New England has a challenge ahead of them when it comes to handling Detroit's defensive line. The Lions can get edge pressure from the ends, Kyle Vanden Bosch and Cliff Avril and tackle Ndamakong Suh is a disruptive force on the interior. It's going to be important for the Patriots to establish BenJarvus Green-Ellis on the run. And of course even if the pressure comes, Tom Brady is the master of finding receivers on quick, short precision routes that can be used to get rid of the ball quickly. New England is going to face a bigger challenge on defense, where they face a good passing game led by Shaun Hill. The Pats' secondary has not always been up to snuff this year and Hill can get hooked up with Calvin Johnson for some big plays. I expect a good game and for it to at least be closer than the Vegas experts say (NE is favored by a touchdown). The game ultimately swings on two intangibles--how ready will the Pats be on a short week on the road and coming off an emotional win over Indianapolis? That's the triple play of challenges, even for an operation as coolly professional as Bill Belichick's. But on the flip side, Detroit can shoot itself in the foot as well as anyone when it comes to penalties and they can't afford an 8-12 flag game.
The Patriots are going to have to win to keep pace in the East, because I can't fathom any possible way the Bengals are going to beat the Jets. I know New York's been playing with fire lately against mediocre teams but their previous narrow escapes against Detroit, Cleveland and Houston were at least against teams that were still fighting and competing. We can't assume the same is the case with Cincinnati, and while the spate of trash-talking between Terrell Owens and Darrelle Revis this week has juiced up the game a little bit, it's still a big mismatch considering it's being played in the Meadowlands. The Jets win this one going away.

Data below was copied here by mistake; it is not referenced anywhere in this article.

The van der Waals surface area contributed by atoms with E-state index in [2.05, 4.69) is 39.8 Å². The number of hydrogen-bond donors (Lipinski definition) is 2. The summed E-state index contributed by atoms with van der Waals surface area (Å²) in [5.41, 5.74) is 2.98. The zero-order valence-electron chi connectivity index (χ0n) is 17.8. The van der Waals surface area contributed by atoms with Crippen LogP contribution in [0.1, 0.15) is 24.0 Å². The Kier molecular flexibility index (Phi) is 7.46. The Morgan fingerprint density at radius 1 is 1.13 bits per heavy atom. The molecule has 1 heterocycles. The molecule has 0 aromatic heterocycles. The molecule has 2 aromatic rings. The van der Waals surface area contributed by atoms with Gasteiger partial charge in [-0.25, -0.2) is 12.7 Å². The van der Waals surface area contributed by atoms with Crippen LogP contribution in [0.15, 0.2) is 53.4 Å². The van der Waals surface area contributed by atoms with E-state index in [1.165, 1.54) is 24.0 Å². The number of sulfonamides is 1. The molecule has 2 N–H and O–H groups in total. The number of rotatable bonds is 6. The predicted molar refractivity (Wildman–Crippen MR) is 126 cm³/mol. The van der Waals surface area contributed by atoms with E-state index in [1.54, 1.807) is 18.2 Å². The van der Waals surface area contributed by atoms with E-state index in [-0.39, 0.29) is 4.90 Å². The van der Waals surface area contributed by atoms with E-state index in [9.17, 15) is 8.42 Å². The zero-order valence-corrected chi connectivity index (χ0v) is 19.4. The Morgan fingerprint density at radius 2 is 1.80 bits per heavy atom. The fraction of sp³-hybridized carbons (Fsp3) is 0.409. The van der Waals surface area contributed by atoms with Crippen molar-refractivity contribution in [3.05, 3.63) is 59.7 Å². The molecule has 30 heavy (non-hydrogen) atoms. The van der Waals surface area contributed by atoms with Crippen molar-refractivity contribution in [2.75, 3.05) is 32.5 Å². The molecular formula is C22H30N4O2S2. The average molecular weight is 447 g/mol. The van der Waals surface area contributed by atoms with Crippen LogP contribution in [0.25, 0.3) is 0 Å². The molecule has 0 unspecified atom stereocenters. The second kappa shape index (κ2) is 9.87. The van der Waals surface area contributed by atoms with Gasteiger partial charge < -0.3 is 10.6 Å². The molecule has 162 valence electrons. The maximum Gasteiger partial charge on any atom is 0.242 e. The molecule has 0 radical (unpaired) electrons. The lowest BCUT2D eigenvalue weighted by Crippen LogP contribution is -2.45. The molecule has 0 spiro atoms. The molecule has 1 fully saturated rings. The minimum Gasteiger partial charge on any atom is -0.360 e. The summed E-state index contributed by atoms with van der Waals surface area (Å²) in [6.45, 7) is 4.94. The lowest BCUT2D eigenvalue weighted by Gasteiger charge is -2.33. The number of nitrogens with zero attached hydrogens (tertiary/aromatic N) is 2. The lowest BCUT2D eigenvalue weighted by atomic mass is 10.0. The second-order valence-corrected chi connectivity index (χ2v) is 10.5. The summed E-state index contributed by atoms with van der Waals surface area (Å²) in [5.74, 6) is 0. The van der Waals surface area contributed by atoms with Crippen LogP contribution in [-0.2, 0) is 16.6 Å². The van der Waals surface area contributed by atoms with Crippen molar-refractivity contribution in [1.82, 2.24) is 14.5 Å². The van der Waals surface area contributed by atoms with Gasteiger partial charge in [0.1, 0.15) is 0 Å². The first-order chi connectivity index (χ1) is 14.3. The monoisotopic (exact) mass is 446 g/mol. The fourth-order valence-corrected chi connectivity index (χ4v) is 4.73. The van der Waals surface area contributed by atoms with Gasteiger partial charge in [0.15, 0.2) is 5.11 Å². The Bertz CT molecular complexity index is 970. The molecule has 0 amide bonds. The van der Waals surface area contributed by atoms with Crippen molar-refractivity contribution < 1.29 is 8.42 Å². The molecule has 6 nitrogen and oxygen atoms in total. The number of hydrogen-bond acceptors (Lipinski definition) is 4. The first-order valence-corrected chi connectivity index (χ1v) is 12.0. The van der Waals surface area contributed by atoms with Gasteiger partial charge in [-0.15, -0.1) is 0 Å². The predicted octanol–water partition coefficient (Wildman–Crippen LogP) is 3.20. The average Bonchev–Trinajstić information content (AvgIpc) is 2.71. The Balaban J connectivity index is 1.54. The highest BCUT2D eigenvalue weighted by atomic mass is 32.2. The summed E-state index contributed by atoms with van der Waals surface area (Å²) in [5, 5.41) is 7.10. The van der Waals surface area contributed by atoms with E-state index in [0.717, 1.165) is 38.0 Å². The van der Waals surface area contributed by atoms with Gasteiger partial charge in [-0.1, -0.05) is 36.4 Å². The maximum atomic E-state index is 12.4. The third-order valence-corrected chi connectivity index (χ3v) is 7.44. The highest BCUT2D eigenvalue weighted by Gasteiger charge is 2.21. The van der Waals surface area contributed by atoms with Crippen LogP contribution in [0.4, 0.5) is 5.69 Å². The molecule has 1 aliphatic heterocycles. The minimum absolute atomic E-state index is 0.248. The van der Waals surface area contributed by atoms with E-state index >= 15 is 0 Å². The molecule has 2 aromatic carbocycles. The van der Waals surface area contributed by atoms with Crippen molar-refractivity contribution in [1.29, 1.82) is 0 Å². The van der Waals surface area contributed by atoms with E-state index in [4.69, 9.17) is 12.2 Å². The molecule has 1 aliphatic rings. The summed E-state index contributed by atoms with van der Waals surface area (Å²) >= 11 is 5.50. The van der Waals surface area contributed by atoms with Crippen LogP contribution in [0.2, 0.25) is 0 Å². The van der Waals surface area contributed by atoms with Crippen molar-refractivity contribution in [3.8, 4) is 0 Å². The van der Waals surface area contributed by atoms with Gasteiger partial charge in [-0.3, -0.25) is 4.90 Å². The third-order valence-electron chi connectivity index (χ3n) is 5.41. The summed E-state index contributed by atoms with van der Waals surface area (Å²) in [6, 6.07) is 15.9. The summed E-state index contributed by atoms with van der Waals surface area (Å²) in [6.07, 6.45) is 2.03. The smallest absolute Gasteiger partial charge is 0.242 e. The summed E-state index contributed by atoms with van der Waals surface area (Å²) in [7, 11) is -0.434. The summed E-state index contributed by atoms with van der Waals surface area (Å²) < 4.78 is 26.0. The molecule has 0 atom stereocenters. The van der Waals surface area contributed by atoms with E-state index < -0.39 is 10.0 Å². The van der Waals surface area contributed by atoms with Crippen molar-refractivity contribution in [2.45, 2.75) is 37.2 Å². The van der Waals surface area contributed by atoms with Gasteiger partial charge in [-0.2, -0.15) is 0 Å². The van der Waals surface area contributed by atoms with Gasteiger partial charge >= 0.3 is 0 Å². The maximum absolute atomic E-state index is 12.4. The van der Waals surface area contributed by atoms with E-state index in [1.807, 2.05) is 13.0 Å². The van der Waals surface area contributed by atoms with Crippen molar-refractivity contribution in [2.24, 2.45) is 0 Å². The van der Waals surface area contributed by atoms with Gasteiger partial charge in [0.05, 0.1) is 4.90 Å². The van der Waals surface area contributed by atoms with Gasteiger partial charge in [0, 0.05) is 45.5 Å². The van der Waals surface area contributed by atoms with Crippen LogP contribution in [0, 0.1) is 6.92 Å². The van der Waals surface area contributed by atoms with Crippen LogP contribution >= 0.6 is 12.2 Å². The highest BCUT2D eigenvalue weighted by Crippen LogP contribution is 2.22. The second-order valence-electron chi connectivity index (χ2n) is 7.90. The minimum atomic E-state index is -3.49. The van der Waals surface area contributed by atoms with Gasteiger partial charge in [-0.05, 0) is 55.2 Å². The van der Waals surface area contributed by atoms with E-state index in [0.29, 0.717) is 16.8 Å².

In between the AFC East powers is the customary Thanksgiving feast in Dallas and the Cowboys-Saints promise good late afternoon fare (4:15 ET, Fox). I like the way New Orleans is coming together right now, as Chris Ivory has given them a real running game. Drew Brees has been a little interception-prone this year--we're not talking on the level of Eli Manning or Brett Favre, but he's made more mistakes than during 2009's magic ride. They can't happen today, but the Cowboy secondary is a weak point. Even with Dallas' improved play under Jason Garrett, I think the matchup is right for New Orleans and their own need to win gives them the intangible edge in a 34-27 win.
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Dan Flaherty is the editor of the Sports Notebook Family, published through the Real Clear Sports Blog Network, offering daily commentary in college football ,game analysis in the NFL. and coverage of college basketball. He is the author of The Last New Year's, a book that revisits the historic high points of college football's New Year's Day bowl games.